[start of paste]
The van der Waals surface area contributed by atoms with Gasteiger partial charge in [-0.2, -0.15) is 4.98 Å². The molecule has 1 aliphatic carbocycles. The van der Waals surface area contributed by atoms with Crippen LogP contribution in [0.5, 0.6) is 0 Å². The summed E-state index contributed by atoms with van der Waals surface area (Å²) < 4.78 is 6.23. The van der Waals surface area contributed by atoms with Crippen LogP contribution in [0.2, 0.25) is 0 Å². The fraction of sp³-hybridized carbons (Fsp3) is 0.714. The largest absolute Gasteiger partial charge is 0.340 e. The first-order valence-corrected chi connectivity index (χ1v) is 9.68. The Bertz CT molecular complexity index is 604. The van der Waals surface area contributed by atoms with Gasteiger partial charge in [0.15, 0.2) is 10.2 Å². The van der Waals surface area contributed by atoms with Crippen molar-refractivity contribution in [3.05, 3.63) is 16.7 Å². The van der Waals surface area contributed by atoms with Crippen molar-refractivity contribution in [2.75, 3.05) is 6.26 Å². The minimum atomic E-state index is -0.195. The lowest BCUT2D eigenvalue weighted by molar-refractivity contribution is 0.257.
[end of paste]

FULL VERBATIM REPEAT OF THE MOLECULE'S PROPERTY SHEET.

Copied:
The van der Waals surface area contributed by atoms with Gasteiger partial charge in [-0.2, -0.15) is 4.98 Å². The molecule has 1 aliphatic carbocycles. The van der Waals surface area contributed by atoms with Crippen LogP contribution in [0.5, 0.6) is 0 Å². The summed E-state index contributed by atoms with van der Waals surface area (Å²) < 4.78 is 6.23. The van der Waals surface area contributed by atoms with Crippen LogP contribution in [0.2, 0.25) is 0 Å². The fraction of sp³-hybridized carbons (Fsp3) is 0.714. The largest absolute Gasteiger partial charge is 0.340 e. The first-order valence-corrected chi connectivity index (χ1v) is 9.68. The Bertz CT molecular complexity index is 604. The van der Waals surface area contributed by atoms with Gasteiger partial charge in [0.15, 0.2) is 10.2 Å². The van der Waals surface area contributed by atoms with Crippen molar-refractivity contribution in [3.05, 3.63) is 16.7 Å². The van der Waals surface area contributed by atoms with Crippen molar-refractivity contribution in [2.75, 3.05) is 6.26 Å². The minimum atomic E-state index is -0.195. The lowest BCUT2D eigenvalue weighted by molar-refractivity contribution is 0.257.